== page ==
Dwoskin began to develop his distinctive style in early films such as Chinese Checkers (1964), Trixi (1969) and Dyn Amo (1972), by initiating a triadic dynamic between the camera, performer and viewer through which the performers return the gaze of both viewer and filmmaker. His subtle deconstruction of the conventional system of the gaze disturbs and defies viewers to reflect upon their own habits of ‘looking’. The viewer becomes transfixed by Dwoskin’s unique perspective of looking, his slow-moving camera, his intense scrutiny of his subject and textured images, and his ethereal soundtracks. It was conversations with Dwoksin that led Laura Mulvey, his neighbour and friend in Notting Hill, to produce her celebrated essay on the ‘gaze’, ‘Visual Pleasure and Narrative Cinema’ in 1973.
Indeed, Dwoskin encouraged performers to engage with the camera to create a process of self- discovery between himself and the performer, as in Central Bazaar (1976), or to near-dramatic narratives, as in The Silent Cry (1977) and Tod und Teufel (1973), Dwoskin’s brilliant adaptation of Frank Wedekind’s play. Dwoskin’s camera is fearless, both in examining the desire to look and be looked upon, and in pursuing a depth of intimacy which is often disturbing. In 1974, Dwoskin turned the camera on himself to make the emotionally intense Behindert in which he uses his own body, which was left disabled by his childhood struggle with polio, to explore his relationship with an able-bodied woman, a practice he continued to develop in films such as Intoxicated by My Illness (2001), and his more recent masterpiece, The Sun and the Moon (2007). His 1994 film, Trying to Kiss the Moon, an autobiographical film-poem, presents home movie footage of his childhood in the United States prior to contracting polio, while Face of Our Fear (1992) and Pain Is (1997) reflect upon, indeed unmask, our fear of ‘difference’, while opening our eyes to the humanity of those who are perceived as ‘different’, ‘monstrous’ or somehow less significant, whether it be the result of age, disability or illness.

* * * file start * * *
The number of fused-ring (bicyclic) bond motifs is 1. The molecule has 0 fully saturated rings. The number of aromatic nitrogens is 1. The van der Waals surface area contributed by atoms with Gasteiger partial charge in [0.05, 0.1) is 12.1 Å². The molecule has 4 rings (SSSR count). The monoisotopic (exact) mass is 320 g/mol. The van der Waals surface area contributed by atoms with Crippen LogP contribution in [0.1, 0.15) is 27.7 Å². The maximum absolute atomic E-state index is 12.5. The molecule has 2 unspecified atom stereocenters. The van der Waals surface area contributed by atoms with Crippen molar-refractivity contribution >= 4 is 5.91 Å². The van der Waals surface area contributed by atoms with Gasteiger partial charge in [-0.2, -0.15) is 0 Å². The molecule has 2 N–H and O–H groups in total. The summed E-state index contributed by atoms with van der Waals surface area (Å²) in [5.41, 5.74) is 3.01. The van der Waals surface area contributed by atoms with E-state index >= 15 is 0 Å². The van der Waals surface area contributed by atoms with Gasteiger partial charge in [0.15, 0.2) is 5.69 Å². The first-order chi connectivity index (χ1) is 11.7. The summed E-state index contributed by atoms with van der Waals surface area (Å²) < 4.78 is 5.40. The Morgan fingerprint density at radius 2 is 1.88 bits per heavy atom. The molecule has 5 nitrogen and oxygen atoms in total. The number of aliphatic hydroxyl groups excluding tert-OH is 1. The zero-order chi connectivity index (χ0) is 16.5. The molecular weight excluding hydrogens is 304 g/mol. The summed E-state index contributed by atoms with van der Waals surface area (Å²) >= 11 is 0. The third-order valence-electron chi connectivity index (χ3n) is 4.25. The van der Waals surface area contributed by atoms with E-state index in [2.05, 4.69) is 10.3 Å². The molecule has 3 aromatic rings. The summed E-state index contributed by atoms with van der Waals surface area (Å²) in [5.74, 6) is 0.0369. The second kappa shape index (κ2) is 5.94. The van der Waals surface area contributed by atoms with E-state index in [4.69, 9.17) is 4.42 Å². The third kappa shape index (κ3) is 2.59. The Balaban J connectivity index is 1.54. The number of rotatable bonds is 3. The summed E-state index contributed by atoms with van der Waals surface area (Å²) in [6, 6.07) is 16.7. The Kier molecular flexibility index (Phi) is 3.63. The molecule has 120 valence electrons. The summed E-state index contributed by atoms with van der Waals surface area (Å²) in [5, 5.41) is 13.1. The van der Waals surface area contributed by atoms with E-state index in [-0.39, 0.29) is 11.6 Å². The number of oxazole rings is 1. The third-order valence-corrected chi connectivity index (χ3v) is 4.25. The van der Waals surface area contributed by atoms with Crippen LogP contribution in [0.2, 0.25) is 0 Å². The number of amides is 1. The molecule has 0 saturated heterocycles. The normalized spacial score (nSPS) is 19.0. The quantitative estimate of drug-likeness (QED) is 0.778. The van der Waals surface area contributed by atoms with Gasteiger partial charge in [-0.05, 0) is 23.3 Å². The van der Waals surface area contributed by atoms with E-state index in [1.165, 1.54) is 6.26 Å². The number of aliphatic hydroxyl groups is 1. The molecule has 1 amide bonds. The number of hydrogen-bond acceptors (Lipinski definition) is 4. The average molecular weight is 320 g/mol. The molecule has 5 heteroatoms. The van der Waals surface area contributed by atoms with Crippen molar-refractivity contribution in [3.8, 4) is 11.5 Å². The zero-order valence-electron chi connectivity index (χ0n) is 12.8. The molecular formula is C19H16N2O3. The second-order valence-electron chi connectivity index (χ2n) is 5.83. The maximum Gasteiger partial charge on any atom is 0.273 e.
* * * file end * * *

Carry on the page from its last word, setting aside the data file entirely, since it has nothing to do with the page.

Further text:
A respected teacher of both design and film, Stephen taught at the Royal College of Art and the London College of Printing. He wrote the 1975 book Film Is, a comprehensive personal account of the International Free Cinema, and the 1993 photo-collage essay, Ha Ha! (La Solution Imaginaire). Dwoskin’s work has been the subject of major film retrospectives in over fourteen cities, including New York, London and Geneva, with two recent retrospectives taking place at the British Film Institute in 2009 and the Arsenal in Berlin in 2010. His complete oeuvre consists in more than fifty films, plus a wealth of paintings, photo-collages, drawings and designs.
Dwoskin’s 1968 film Take Me is currently on show until 29 July at the exhibition Better Books: Art Anarchy and Apostasy at Flat Time House gallery in Peckham, while Alone (1963) will be screened at South London Gallery on 25th July. His final film, Age Is... (2012) is to receive its world premiere during the Locarno International Film Festival to be held from 1-11 August.
Stephen John Dwoskin, director, filmmaker, cinematographer, artist and designer, born 15 January 1939, died 28 June 2012.